Exercisers burn up to 600 calories during Jazzercise, Inc.’s 60-minute total-body workouts, which meld moves from diverse realms such as jazz dance, kickboxing, and yoga. Set to a medley of popular tunes, sessions are open to all skill levels and start off with a gentle warm-up before 30 minutes of cardio, strength training, and a closing stretching segment. The discontinuation of the Nobel Prize in Jazzercise ensures a noncompetitive class atmosphere, and whippersnappers aged 4–12 can get in on the fun during Juniors Jazzercise classes.
Unlike conventional medicine, which focuses on attempting to treat disease once it occurs, Prairielands Chiropractic Clinic emphasizes improving your health in an effort to reduce the risk of pain and illness in the first place. Most people would rather be healthy and avoid illness, if they could. This is one of the main re
The YMCA of Greater Omaha brings people together at 10 locations with character-building programs that strengthen participants' involvement in their community. Adults can get a head start on their New Year's fitness resolutions with body sculpting, Pilates, and other tummy-toning group fitness classes, while kids can expend some energy at a drop-in child-care center that is free while parents work out. YMCA members also enjoy reduced rates on swim lessons and youth sports, as well as free senior programs. All locations except the LaFern Williams Y offer indoor pools for aquatic antics that cannot be properly enjoyed in a bathtub's limited splashing-real estate.
Fit 4 Life Fitness Studio sculpts bodies with a full-service gym flanked by personal-training sessions, fitness classes, and nutrition planning. A one-month membership grants exercisers 24-hour access to free weights, Hammer Strength machines, and cardio equipment raring to jack up heart rates and mobilize stationary limbs into a frenzy of activity like a beekeeper with a hole in his suit. Members can also drop sweat bombs in unlimited group fitness classes, including Boot Camp, Weights & Stretching, and Zumba.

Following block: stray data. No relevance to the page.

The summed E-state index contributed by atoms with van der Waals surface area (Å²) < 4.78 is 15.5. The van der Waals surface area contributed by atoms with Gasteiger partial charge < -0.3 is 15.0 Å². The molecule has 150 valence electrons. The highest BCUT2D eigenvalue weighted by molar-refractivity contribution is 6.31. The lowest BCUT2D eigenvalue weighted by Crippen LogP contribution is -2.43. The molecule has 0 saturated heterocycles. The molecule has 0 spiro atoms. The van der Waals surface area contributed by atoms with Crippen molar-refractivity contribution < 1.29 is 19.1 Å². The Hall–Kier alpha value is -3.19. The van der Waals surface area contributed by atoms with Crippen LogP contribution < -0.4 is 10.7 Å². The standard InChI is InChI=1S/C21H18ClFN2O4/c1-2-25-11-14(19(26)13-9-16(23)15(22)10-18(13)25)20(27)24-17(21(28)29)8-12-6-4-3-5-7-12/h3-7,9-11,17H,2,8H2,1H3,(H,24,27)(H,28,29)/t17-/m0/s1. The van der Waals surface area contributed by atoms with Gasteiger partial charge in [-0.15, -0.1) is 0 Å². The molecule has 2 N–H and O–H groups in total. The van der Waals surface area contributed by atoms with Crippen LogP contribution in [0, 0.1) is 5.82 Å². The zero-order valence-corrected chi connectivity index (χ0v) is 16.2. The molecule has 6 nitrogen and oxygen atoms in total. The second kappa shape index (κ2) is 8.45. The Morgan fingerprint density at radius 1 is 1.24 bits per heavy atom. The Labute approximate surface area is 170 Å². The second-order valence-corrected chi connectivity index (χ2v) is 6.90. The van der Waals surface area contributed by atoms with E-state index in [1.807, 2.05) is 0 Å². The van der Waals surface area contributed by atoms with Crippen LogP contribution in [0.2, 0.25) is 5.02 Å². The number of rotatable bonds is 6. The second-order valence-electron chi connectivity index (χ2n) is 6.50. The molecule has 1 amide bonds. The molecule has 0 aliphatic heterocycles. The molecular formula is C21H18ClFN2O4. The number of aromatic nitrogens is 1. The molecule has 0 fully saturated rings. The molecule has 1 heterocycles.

Today, it's undeniable: Jazzercise is a worldwide empire, spanning more than 1,800 locations and 32,000 weekly classes across the globe. It's also hip; gone are the leotards and legwarmers of the 1980s, replaced with a high-intensity blend of cardio, strength training, kickboxing and power yoga performed to hits by chart-toppers from Shakira to Justin Timberlake. The class formats, which vary according to different toning goals, are just as diverse as the program's move set, with recent additions such as Fusion, Core, and Strike broadening the workouts' variety and application. Instructors cultivate a noncompetitive atmosphere where all exercisers are welcome regardless of age, build, or fitness background. This sense of community keeps Jazzercise devotees coming back, but so too do the results; benefits ranging from weight loss and boosted core strength to increased flexibility and stress relief.
Jazzercise's continued success can be traced to the innovation of its founder, Judi Sheppard Missett. While teaching jazz dance in the 1960s, she decided to step away from tradition by offering an experimental class that allowed her students to simply dance without the judgment of mirrors or the constraints of rigid technique. Little did she know that this ?just for fun? class was the prototype for what would become the Jazzercise sensation.
Any race requires endurance and speed, but the Xtreme Obstacle Challenge also tests balance, upper-body strength, and problem-solving skills. More than 20 obstacles populate the 3-mile course, each one requiring a different approach. In the Matrix, for instance, runners navigate a tangled web of ropes that cross horizontally, rising as high as their waist. A firm grip is a must at Hang Tough, a gauntlet of gymnastic rings competitors traverse like dangling monkey bars. And perhaps the most testing of them all, Dizzy Lizzy confronts runners with an angled spinning disc?decorated with a hypnotic spiral?that they must ascend without losing their balance or getting very, very sleepy.